Leaders Value Human Interaction

One of my favorite management experts, Mark Horstman of Manager Tools, likes to say,

“Email is for the convenience of the sender.”

In The Advantage, Patrick Lencioni advocates “cascading communication.” The idea is simple. Members of the executive team agree on a common and consistent set of messages that they will in turn communicate to each of their staffs. Then, those staff members will communicate the next message to their staffs. This continues until everyone in the company has received the communication quickly, consistently, and personally.

Mary Coffin reinforced these ideas at 90 Ideas when she shared her idea “Communication: Don’t underestimate human interaction.”

Don’t let email or documents be the only cascading conduit for information.

Instead, be intentional about actual human contact. You get verbal and non-verbal feedback, and you help people realize they’re important.

I have a sacred commitment to meet with my assistant once a week for a structured one-on-one. I went through a very heavily scheduled patch where I was on the road a lot, and our meetings moved to telephone conversations for several weeks. During one of those rushed phone conversations with my previous assistant of three years, Ashleigh, I asked “This phone thing is working okay as a temporary measure, right?”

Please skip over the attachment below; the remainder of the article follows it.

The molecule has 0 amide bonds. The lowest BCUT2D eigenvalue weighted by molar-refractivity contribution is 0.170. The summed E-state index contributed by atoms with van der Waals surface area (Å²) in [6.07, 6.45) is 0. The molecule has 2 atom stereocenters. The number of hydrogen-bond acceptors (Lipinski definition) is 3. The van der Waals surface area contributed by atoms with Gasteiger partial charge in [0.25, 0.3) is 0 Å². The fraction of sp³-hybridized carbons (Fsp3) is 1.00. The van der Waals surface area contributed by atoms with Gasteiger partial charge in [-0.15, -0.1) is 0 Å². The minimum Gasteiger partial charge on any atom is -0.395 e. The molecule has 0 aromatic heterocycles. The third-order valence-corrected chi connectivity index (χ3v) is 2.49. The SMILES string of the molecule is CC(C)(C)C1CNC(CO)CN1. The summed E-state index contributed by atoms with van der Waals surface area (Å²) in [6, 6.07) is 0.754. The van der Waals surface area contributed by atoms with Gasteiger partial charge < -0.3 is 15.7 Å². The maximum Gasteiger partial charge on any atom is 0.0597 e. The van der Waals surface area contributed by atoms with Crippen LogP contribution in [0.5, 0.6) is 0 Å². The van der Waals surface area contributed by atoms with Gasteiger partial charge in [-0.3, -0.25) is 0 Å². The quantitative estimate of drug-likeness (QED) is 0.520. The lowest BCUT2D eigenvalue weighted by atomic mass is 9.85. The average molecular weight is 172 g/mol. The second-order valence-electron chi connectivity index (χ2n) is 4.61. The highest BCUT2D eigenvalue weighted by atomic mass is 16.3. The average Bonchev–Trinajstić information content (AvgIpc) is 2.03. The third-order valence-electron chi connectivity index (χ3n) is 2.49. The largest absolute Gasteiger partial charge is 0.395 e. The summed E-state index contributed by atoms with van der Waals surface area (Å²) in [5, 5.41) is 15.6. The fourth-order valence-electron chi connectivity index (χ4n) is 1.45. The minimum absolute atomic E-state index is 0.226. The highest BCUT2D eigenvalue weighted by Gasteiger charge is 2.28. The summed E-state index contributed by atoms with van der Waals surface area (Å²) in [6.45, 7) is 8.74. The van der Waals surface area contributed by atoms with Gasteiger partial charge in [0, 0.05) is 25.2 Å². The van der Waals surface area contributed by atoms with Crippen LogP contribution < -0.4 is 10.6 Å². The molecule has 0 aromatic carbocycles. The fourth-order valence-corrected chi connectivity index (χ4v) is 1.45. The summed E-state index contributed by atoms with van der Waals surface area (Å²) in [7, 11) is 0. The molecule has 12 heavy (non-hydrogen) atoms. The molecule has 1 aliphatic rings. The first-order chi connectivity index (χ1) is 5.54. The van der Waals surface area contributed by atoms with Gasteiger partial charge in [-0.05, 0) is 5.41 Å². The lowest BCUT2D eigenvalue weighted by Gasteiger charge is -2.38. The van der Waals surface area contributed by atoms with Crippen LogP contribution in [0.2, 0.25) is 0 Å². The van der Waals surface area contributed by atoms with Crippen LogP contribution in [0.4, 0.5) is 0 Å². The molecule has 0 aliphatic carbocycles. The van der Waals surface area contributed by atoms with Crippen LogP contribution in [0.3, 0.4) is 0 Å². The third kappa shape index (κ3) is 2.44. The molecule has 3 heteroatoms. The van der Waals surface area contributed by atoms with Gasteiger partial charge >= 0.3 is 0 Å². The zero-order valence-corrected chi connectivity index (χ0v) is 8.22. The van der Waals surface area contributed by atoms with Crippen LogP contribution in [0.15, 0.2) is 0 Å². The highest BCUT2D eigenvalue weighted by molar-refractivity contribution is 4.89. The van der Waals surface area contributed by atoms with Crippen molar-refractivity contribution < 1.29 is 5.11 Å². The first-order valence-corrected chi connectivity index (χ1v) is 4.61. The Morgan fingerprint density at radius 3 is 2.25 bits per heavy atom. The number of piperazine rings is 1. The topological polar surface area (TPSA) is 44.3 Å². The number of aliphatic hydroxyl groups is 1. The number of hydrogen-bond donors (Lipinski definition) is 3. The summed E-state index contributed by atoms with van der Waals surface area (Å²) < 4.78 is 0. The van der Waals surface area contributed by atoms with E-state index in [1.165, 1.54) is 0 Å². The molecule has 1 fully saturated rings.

There was a long pause.

“I miss our one-on-ones,” she said after a bit.

I was struck by this—we were so accustomed to the face-to-face that she didn’t even really consider the phone conversations a “real” one-on-one.

Leaders value human interaction.

Many forms of communication are for the convenience of the sender and the efficiency of the organization. But don’t let that fool you into thinking it’s enough.

Thanks for reading,

Alan Feirer

 

 

 

This post is part of a set of posts inspired by the Business Record’s “90 Ideas in 90 Minutes” event in September 2017. Learn more, download a pdf, and see all the speakers here.

Post 1: Leaders Develop Everyone
Post 2: Leaders Encourage Thinking “A Step Above”
Post 3: Leaders Ask “Does it Need to be Said?”
Post 4: Leaders Use Time Wisely: Rethink the Block
Post 5: Leaders Champion Inclusion and Diversity
Post 6: Leaders Stay Hydrated
Post 7: Leaders Make Changes Stick
Post 8: Leaders Engineer an Experience
Post 9: Leaders Measure More than the Average
Post 10: Leaders Pay it Forward
Post 11: Leaders Watch Out for Doubt and Fear

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